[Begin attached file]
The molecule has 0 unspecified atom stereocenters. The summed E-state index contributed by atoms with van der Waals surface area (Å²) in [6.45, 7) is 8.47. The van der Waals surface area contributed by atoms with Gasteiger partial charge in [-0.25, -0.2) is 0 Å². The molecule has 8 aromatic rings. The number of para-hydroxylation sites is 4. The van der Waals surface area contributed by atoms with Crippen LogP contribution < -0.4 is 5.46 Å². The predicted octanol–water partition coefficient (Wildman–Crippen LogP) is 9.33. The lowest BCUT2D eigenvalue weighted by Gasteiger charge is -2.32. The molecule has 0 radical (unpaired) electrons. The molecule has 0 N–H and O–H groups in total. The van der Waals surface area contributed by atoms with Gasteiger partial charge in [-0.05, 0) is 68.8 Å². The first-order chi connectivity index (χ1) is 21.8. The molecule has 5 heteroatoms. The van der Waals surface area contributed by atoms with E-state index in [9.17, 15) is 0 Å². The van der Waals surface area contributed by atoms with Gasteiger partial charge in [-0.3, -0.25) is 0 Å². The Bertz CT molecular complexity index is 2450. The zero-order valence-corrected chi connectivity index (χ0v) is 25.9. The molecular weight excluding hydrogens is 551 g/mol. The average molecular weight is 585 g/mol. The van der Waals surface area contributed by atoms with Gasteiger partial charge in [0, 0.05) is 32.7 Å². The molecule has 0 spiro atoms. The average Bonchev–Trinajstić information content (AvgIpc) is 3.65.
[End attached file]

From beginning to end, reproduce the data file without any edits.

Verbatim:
The molecule has 0 unspecified atom stereocenters. The summed E-state index contributed by atoms with van der Waals surface area (Å²) in [6.45, 7) is 8.47. The van der Waals surface area contributed by atoms with Gasteiger partial charge in [-0.25, -0.2) is 0 Å². The molecule has 8 aromatic rings. The number of para-hydroxylation sites is 4. The van der Waals surface area contributed by atoms with Crippen LogP contribution < -0.4 is 5.46 Å². The predicted octanol–water partition coefficient (Wildman–Crippen LogP) is 9.33. The lowest BCUT2D eigenvalue weighted by Gasteiger charge is -2.32. The molecule has 0 radical (unpaired) electrons. The molecule has 0 N–H and O–H groups in total. The van der Waals surface area contributed by atoms with Gasteiger partial charge in [-0.05, 0) is 68.8 Å². The first-order chi connectivity index (χ1) is 21.8. The molecule has 5 heteroatoms. The van der Waals surface area contributed by atoms with E-state index in [9.17, 15) is 0 Å². The van der Waals surface area contributed by atoms with Gasteiger partial charge in [-0.3, -0.25) is 0 Å². The Bertz CT molecular complexity index is 2450. The zero-order valence-corrected chi connectivity index (χ0v) is 25.9. The molecular weight excluding hydrogens is 551 g/mol. The average molecular weight is 585 g/mol. The van der Waals surface area contributed by atoms with Gasteiger partial charge in [0, 0.05) is 32.7 Å². The molecule has 0 spiro atoms. The average Bonchev–Trinajstić information content (AvgIpc) is 3.65.